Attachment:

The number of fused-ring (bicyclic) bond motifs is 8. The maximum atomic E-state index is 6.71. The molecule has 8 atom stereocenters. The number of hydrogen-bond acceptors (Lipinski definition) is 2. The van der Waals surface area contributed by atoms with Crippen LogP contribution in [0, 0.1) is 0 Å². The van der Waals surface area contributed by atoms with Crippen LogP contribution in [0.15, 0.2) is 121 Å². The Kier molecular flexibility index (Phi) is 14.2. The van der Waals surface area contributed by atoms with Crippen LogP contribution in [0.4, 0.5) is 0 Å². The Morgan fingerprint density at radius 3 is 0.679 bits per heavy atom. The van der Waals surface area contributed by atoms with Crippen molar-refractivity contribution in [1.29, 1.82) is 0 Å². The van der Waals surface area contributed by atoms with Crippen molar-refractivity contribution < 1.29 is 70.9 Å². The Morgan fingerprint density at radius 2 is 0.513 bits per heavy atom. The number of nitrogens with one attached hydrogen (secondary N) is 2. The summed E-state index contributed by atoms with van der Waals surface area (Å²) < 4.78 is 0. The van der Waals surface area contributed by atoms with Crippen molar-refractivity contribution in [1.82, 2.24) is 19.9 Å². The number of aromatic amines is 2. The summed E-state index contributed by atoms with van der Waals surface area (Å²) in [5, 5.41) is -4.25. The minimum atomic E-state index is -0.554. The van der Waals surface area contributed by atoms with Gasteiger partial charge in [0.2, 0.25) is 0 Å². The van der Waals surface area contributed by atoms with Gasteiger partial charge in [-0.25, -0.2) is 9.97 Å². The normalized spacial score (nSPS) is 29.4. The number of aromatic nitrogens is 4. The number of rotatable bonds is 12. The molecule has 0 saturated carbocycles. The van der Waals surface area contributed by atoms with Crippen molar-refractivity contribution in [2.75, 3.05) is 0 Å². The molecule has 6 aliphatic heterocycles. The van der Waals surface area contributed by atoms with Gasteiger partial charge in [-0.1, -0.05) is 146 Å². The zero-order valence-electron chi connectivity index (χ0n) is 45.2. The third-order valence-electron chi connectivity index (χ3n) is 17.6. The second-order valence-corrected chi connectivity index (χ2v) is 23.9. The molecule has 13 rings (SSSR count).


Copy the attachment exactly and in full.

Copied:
The number of fused-ring (bicyclic) bond motifs is 8. The maximum atomic E-state index is 6.71. The molecule has 8 atom stereocenters. The number of hydrogen-bond acceptors (Lipinski definition) is 2. The van der Waals surface area contributed by atoms with Crippen LogP contribution in [0, 0.1) is 0 Å². The van der Waals surface area contributed by atoms with Crippen LogP contribution in [0.15, 0.2) is 121 Å². The Kier molecular flexibility index (Phi) is 14.2. The van der Waals surface area contributed by atoms with Crippen LogP contribution in [0.4, 0.5) is 0 Å². The Morgan fingerprint density at radius 3 is 0.679 bits per heavy atom. The van der Waals surface area contributed by atoms with Crippen molar-refractivity contribution in [1.29, 1.82) is 0 Å². The van der Waals surface area contributed by atoms with Crippen molar-refractivity contribution < 1.29 is 70.9 Å². The Morgan fingerprint density at radius 2 is 0.513 bits per heavy atom. The number of nitrogens with one attached hydrogen (secondary N) is 2. The summed E-state index contributed by atoms with van der Waals surface area (Å²) < 4.78 is 0. The van der Waals surface area contributed by atoms with Crippen molar-refractivity contribution in [1.82, 2.24) is 19.9 Å². The number of aromatic amines is 2. The summed E-state index contributed by atoms with van der Waals surface area (Å²) in [5, 5.41) is -4.25. The minimum atomic E-state index is -0.554. The van der Waals surface area contributed by atoms with Gasteiger partial charge in [0.2, 0.25) is 0 Å². The van der Waals surface area contributed by atoms with Gasteiger partial charge in [-0.25, -0.2) is 9.97 Å². The normalized spacial score (nSPS) is 29.4. The number of aromatic nitrogens is 4. The number of rotatable bonds is 12. The molecule has 0 saturated carbocycles. The van der Waals surface area contributed by atoms with Crippen molar-refractivity contribution in [2.75, 3.05) is 0 Å². The molecule has 6 aliphatic heterocycles. The van der Waals surface area contributed by atoms with Gasteiger partial charge in [-0.1, -0.05) is 146 Å². The zero-order valence-electron chi connectivity index (χ0n) is 45.2. The third-order valence-electron chi connectivity index (χ3n) is 17.6. The second-order valence-corrected chi connectivity index (χ2v) is 23.9. The molecule has 13 rings (SSSR count).